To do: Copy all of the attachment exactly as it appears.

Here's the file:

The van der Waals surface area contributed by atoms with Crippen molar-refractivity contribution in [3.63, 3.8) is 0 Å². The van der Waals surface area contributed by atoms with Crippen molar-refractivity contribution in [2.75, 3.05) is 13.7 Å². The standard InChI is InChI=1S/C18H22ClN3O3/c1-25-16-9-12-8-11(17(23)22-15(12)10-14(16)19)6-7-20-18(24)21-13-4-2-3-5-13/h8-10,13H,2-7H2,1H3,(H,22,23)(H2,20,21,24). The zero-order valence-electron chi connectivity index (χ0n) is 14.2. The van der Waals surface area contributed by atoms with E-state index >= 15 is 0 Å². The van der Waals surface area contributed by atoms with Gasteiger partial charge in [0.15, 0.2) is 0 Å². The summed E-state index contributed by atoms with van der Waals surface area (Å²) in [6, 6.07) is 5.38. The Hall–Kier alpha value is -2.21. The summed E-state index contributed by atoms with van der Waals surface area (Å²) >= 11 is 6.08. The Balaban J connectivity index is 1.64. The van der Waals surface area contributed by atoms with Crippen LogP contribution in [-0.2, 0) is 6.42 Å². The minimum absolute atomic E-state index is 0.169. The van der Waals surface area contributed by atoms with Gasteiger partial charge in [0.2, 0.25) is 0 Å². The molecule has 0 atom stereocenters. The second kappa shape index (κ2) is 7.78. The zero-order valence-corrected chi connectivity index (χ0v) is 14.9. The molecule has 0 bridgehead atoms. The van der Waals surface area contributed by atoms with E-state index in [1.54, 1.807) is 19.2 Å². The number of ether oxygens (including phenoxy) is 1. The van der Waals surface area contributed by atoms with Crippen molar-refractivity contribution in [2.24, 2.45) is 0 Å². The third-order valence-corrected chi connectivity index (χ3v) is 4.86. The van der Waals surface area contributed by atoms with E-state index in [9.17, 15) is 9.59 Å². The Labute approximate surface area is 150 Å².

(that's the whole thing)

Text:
The van der Waals surface area contributed by atoms with Crippen molar-refractivity contribution in [3.63, 3.8) is 0 Å². The van der Waals surface area contributed by atoms with Crippen molar-refractivity contribution in [2.75, 3.05) is 13.7 Å². The standard InChI is InChI=1S/C18H22ClN3O3/c1-25-16-9-12-8-11(17(23)22-15(12)10-14(16)19)6-7-20-18(24)21-13-4-2-3-5-13/h8-10,13H,2-7H2,1H3,(H,22,23)(H2,20,21,24). The zero-order valence-electron chi connectivity index (χ0n) is 14.2. The van der Waals surface area contributed by atoms with E-state index >= 15 is 0 Å². The van der Waals surface area contributed by atoms with Gasteiger partial charge in [0.15, 0.2) is 0 Å². The summed E-state index contributed by atoms with van der Waals surface area (Å²) in [6, 6.07) is 5.38. The Hall–Kier alpha value is -2.21. The summed E-state index contributed by atoms with van der Waals surface area (Å²) >= 11 is 6.08. The Balaban J connectivity index is 1.64. The van der Waals surface area contributed by atoms with Crippen LogP contribution in [-0.2, 0) is 6.42 Å². The minimum absolute atomic E-state index is 0.169. The van der Waals surface area contributed by atoms with Gasteiger partial charge in [0.2, 0.25) is 0 Å². The molecule has 0 atom stereocenters. The second kappa shape index (κ2) is 7.78. The zero-order valence-corrected chi connectivity index (χ0v) is 14.9. The molecule has 0 bridgehead atoms. The van der Waals surface area contributed by atoms with E-state index in [1.54, 1.807) is 19.2 Å². The number of ether oxygens (including phenoxy) is 1. The van der Waals surface area contributed by atoms with Crippen molar-refractivity contribution in [2.24, 2.45) is 0 Å². The third-order valence-corrected chi connectivity index (χ3v) is 4.86. The van der Waals surface area contributed by atoms with E-state index in [9.17, 15) is 9.59 Å². The Labute approximate surface area is 150 Å².